Denis Bishop: First-ever illustrator at The Independent whose wide brief included test-driving tanks

A versatile and flexible illustrator, he had extensive hands-on experience gained from working as creative head of several advertising agencies

Ken Hunt
Sunday 12 April 2015 17:45

In early October 1986 a new broadsheet newspaper called The Independent was launched in Britain, and Denis Bishop became its first in-house illustrator.

An extraordinarily versatile and flexible illustrator, he had extensive hands-on experience gained from working as creative head of several advertising agencies. He had the knack of being able to turn his hand to any number of styles or subjects. A representative selection might include the large-scale mural of Florence Nightingale for the Thameside Festival of Britain; botanical illustrations of vegetables or a spray of rhododendron blossom; architectural studies, such as the London Apprentice pub at Isleworth Ait; exploded-view drawings of vehicles; and maps for the author Len Deighton.

Denis Bishop was born in Teddington in 1928, the only child of Margaret (née Baillie) and William Bishop. The family held a Royal Warrant for operating swingboats – the large boat-shaped swings – in several parks. One of them, Bushy Park, by Hampton Court Palace, loomed large in his early years. “Bushy Park was like a second home to me,” he told me. The family also had a marquee concession, though they only exercised this option in Petersham Park – next to Richmond Park. They also ran a sweet shop called the Triangle at Teddington Bridge.

He left school aged 14 and joined the Art School at Twickenham Technical College before doing national service between 1946 and 1948. He trained as a tank driver – sitting at the wheel of Comets, Cromwells and American Stuarts – and was posted to India. On the day he died, there was an illustration of a Cromwell on his table.

We became neighbours in 2000 and we would compare the Punjab then and now. He was posted to the cantonment – the military quarters – in Jalandhar. He used to watch vultures ride the air currents from the foothills of the Himalayas and past Jalandhar – something which is impossible now, as the air is too polluted.

Punjab was a shaping experience for him. His detachment would drive out in light Honey tanks as soon as the police or army suspected trouble between rival religious factions. On one mission, the crew heard the sickening sound of wood snapping beneath their Honey as they crossed a timber road bridge. Bishop drove the tank across with the bridge collapsing behind them. Looking back at the space where the bridge had been, the tank’s commander ordered full speed to their destination. When his regiment was decommissioned, they handed their tanks to the Indian Army’s Poona Horse.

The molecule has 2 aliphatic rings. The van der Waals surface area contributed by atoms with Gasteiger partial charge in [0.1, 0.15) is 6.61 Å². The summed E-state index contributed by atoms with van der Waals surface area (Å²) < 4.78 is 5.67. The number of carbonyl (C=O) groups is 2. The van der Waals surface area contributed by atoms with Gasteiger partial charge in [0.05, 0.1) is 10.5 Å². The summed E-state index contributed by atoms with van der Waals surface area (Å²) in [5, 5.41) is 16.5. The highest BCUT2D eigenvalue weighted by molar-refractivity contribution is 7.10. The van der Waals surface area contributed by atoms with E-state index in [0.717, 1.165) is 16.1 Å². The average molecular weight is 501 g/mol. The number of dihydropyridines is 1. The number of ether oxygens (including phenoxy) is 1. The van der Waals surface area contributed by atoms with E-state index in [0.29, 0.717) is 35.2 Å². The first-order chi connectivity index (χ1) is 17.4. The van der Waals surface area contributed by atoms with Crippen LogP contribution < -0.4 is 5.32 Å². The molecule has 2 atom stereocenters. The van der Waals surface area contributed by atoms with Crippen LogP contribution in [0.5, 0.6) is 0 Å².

Back home in Blighty, he and his comrades were given the “jolly” of mine clearance using flail Shermans, one of the so-called “funnies”. It had a forward drum of weighted whirling chains ahead of the vehicle to explode mines.

Bishop’s passion was more or less for anything with wheels, wings or hulls. For one Independent article he reported on how a variety of vehicles handled. Pre-Jeremy Clarkson, he drove a Challenger tank, a brewer’s dray and a fire engine, though he grumbled that he was robbed of his moment to drive a 125 diesel locomotive. While with this paper he fine-tuned portraiture, creating deft, economical portraits of Francis Bacon, Collette, his friend Trevor Cox (more familiar as the author William Trevor), Taylor and Burton, Christopher Isherwood and many more.

He worked on Len Deighton’s Bloods, Tears and Folly: In the Darkest Hour of the Second World War (1993) (retitled Blood, Tears and Folly: An Objective Look at World War II in the USA) as an illustrator and map drawer. During the course of writing the book, he recalled Deighton asking him about what it was actually like in a tank. Bishop put it down in a letter, describing, for example, the “steel-squeal” of the tracks. Its contents, he smiled, appeared almost verbatim. “I didn’t mind,” he told me in his typically unflappable fashion. “I was being paid for the job.”

He traded paintings with the now US-based painter Ken Maronie. One prize exchange was a one-off book of black line, brown line and watercolour illustrations of military engines for a Bedford QL truck. Its army camouflage was over-painted in RAF livery for its appearance in the 1969 film Battle of Britain. On the third occasion it was stolen in the late 1980s, he never got it back.

Bishop was also involved in a variety of three-dimensional design projects, ranging from a double egg cup (in the V&A Museum) to cloak-and-dagger “helicopter stuff” for Westland (supposedly for Indira Gandhi). Another design came about after getting frustrated by tree roots and the uselessness of horticultural tools available to grub up roots. This prototype “digsaw” enabled the user to rip through tree roots. Refined and improved, it failed to go into mass production when, around 1998, he learnt too late that the Czech and Russian financial backers were running a money-laundering scam. As a consequence, the company went down the drain and the Bishops lost their house.

He is survived by his wife, Dawn, their children, Belle and Simon, and two grandchildren.

William Denis Bishop, illustrator, designer and inventor: born Teddington, Surrey 28 January 1928; married 1951 Dawn Lewis (one daughter, one son); died London 13 March 2015.

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